Early life and training
She was born Russell Meriwether Hughes in Louisville, Kentucky and began her dance training in Texas, studying ballet, Spanish, and Mexican dance forms. She continued her training in Hawaii, where she studied Hawaiian dance, and then New York, where she studied modern dance and ballet.
In 1928, La Meri began performing professionally. In the 1930s, she invited Indian classical dancer, Ram Gopal, one of the early pioneers of dance of India in the west, who toured with her extensively. Until 1940, she toured and studied in areas such as Central and South America, Europe, North Africa, Australia, New Zealand, Tasmania, India, Burma, Indonesia, the Philippines, China, Japan, Ceylan, and Hawaii. As she traveled, La Meri learned the native dances of the different areas she visited, studying with local dance masters. She went on to create her own dance works based on the steps and movement vocabularies she learned. She researched the dance styles of Latin America, Spain, Africa, and Asia extensively. This allowed her to bring authenticity to the stage in a way that rang true to the roots of each dance style.
In 1940, La Meri and Ruth St. Denis founded the "School of Natya", which is Hindu dance, in New York City. Through the school, La Meri formed The Five Natyas, her first performing company. In 1945 she absorbed the school of Natya into Ethnologic Dance Center and the Ethnologic Dance Theater, which operated from 1942-1956. She also performed at the American Museum of Natural History and presented concert programs of young ethnic-dancers from across the globe. In 1944, she choreographed swan lake with the translation into Hindu dance movements. She did not change ballet's music and plot, but added a prologue and a danced fight between the princess and the Rothbart.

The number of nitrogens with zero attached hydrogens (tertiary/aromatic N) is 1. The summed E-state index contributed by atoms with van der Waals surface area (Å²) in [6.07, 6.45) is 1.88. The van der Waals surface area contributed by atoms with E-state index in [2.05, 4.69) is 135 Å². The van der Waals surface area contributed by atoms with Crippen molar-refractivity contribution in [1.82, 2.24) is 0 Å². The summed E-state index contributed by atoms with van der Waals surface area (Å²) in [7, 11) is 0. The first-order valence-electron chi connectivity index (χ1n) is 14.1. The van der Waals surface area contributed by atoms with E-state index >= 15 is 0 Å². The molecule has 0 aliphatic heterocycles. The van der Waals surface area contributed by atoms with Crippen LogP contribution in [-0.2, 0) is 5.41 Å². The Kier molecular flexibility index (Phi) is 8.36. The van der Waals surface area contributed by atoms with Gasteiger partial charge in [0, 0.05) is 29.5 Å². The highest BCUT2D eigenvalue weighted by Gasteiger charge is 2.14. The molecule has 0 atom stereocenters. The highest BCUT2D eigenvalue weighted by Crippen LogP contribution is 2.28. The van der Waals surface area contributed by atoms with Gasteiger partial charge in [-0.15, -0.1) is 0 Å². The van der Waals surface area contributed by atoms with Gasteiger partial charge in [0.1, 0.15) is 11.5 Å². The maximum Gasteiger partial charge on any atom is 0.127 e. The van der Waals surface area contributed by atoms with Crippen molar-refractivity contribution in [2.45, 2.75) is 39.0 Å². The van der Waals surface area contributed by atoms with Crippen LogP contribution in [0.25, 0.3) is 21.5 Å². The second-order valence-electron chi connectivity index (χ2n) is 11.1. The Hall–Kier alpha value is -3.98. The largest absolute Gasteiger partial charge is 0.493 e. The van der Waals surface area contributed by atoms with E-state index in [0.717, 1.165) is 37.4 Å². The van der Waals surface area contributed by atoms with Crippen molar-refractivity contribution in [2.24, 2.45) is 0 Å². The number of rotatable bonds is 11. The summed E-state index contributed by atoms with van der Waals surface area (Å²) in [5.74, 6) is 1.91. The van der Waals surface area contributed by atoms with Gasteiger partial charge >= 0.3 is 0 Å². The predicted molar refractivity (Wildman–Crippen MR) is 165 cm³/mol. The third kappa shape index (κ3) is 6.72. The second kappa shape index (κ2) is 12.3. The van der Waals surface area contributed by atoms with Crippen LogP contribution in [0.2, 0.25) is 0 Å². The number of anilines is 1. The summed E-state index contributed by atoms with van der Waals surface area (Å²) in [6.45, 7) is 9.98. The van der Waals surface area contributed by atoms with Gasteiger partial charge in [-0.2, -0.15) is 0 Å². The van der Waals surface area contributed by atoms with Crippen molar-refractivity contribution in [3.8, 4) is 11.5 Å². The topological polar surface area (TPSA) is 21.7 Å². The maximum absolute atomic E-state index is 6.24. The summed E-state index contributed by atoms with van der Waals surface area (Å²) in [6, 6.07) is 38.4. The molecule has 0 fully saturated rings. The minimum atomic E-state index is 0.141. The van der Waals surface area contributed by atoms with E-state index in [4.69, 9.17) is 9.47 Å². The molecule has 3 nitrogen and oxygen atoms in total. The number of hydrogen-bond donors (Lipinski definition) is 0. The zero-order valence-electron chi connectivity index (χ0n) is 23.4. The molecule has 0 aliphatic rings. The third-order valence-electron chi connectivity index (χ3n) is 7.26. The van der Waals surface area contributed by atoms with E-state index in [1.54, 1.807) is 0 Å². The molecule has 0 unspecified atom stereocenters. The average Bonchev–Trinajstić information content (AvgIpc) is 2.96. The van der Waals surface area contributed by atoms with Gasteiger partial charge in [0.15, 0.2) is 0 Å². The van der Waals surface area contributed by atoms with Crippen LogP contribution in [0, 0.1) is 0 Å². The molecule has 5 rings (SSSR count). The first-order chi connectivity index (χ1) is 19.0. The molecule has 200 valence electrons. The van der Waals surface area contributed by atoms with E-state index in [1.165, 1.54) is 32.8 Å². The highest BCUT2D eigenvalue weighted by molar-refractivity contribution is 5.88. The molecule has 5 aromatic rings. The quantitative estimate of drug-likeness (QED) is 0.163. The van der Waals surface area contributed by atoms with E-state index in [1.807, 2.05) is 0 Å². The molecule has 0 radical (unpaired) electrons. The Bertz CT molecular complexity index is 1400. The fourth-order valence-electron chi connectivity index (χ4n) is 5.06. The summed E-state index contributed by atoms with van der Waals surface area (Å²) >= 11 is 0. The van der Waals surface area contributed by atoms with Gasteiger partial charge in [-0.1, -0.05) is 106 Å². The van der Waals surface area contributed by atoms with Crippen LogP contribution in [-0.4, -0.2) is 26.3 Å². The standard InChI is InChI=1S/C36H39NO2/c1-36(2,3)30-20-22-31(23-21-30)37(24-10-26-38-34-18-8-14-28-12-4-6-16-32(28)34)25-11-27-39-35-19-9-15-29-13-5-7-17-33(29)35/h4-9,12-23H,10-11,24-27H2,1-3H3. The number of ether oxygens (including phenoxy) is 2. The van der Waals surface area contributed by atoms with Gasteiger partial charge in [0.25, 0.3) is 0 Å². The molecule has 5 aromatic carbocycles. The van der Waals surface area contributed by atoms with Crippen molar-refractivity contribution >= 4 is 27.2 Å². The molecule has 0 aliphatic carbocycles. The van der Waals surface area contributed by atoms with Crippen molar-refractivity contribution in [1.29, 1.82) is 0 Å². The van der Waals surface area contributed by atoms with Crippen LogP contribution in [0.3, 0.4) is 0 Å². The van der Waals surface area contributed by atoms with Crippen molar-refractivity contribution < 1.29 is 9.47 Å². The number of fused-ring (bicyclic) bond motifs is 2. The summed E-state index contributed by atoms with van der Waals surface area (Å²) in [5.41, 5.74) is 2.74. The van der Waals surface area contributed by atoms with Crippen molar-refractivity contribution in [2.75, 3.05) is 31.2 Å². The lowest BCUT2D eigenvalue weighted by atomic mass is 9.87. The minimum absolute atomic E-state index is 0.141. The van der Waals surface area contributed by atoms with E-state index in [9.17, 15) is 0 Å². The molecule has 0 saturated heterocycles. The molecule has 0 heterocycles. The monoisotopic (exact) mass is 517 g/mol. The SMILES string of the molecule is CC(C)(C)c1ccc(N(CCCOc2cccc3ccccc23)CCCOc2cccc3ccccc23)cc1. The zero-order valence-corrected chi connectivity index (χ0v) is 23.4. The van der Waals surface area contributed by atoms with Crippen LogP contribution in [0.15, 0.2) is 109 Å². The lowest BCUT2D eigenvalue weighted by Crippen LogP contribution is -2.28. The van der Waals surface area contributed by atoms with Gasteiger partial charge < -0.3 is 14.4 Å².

La Meri taught regularly at Jacob’s Pillow, gave lecture-demonstrations, and published a number of magazine articles and books, including The Gesture Language of Hindu Dance (1941) and Spanish Dancing (1948). The latter book is considered to be a definitive text on the subject of Spanish dance. Overall, La Meri’s extensive work in ethnic dance earned her the reputation of being one of the foremost experts in the ethnic-dance field. La Meri's work helped to inspire other choreographers to show respect for dances of cultures not their own, as well as educating the audience. Her thorough anthropological work embodied the values of each ethnicity she used in her choreography and highlighted the importance of integrity in the dance world.
In 1938 La Meri published a book "Songs and Voyages," with 82 pages of poetry, now very rare. [Livorno -Arti Grafiche S. Belfort & C. 5 Dicembre 1938 - XVII, printed in Italy] According to the frontispiece, her poetry had appeared in American Poetry Magazine, Literary Digest, Braithwaite Anthology, L'Alouette, The Harp, The Dance Magazine, Independent Poetry Anthology, Lariat, Circle, Buccaneer, Contemporary Verse, Interludes, Gammadion, Texas Anthology, Bozart, American Anthology, Poetry Journal, Bright Scrawl, Unicorn, Home Magazine, Present Day Poets, Wandering Eros, more.
- Jennifer Dunning (January 21, 1988). "La Meri, 89, a Dancer, Teacher And Specialist in Ethnic Repertory". New York Times.
- Jack Anderson (October 15, 2003). "Ram Gopal, Dancer Who Opened Western Eyes to India, Dies". New York Times.
- "Obituary: Ram Gopal". The Daily Telegraph. 24 Oct 2003.
- Judy Farrar Burns, "Meri, La," The International Encyclopedia of Dance, Selma Jean Cohen and Dance perspectives foundation, © 1998, 2005 by Oxford University Press, Inc..
- “The American Museum of Natural History Presents La Meri and Company with Juana in Around the World with Dance and Song,” Program from 1949. Dieman-Bennett Dance Theatre of the Hemispheres records, Iowa Women's Archives, The University of Iowa Libraries, Iowa City.
Au, Susan, and Jim Rutter. Ballet and Modern Dance. 3rd ed. London: Thames & Hudson, 2012. Print.